At these settings, your ISO and aperture are not letting much light into your camera so the final side of the triangle to adjust is the shutter speed. The shutter speed will be completely dependent on the amount of light in the scene, so initially this is the variable to work with to get the shot you want.

low-light natural light begins to fade

Credit: Matt Parry

low-light natural light fading

Credit: Matt Parry

low-light fades to artificial light

As natural light fades, the artificial light becomes stronger. Credit: Matt Parry

Considerations

In low light, to compensate for the low ISO and narrow aperture, a longer shutter speed is typically needed. This means it is essential to use a tripod to keep your camera perfectly still. Any slight movement will of course affect the image and ruin it. Based on shooting a standard cityscape such as the one taken in Seville, Spain (see pictures above), as the light changes from sunset to the blue hour you will need to continually adjust your shutter speed to compensate for the diminishing natural light and the resulting stronger artificial light.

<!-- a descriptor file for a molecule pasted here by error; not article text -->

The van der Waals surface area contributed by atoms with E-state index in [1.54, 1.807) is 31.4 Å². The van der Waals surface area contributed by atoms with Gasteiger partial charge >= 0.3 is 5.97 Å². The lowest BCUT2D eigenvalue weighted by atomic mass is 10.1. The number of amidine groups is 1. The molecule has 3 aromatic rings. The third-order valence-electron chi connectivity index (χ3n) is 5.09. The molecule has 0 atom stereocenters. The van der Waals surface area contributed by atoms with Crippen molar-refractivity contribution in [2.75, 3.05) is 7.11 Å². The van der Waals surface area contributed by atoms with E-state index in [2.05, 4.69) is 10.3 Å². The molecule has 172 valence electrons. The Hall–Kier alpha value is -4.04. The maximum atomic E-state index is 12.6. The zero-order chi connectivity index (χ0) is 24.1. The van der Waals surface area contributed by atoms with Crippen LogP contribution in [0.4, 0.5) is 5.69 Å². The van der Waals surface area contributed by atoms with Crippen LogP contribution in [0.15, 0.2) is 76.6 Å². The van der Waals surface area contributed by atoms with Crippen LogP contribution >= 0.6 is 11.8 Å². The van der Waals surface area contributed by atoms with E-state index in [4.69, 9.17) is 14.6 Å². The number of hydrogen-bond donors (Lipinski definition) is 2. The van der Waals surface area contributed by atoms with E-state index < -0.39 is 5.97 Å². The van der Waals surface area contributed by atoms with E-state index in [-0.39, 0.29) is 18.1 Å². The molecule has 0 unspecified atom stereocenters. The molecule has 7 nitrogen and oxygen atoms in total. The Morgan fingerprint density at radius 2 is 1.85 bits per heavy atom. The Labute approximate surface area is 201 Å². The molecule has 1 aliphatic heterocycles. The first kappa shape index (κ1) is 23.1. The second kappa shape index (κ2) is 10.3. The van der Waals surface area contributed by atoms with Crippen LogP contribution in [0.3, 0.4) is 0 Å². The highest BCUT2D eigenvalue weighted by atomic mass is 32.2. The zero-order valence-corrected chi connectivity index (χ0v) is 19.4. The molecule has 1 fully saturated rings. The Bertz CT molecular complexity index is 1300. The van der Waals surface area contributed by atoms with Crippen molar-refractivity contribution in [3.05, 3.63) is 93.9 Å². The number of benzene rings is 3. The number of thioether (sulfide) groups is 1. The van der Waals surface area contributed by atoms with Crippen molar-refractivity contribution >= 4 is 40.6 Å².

In this example each image was shot approximately 10 minutes apart at the same ISO and aperture, with the shutter speed being the main variable. Filters were needed to hold back the light to get a similar effect in the water, but the changing light conditions are clear to see. Notice how the natural light and colour in the sky change as the sun sets, while the artificial light grows stronger which offers more contrast against the darkening sky.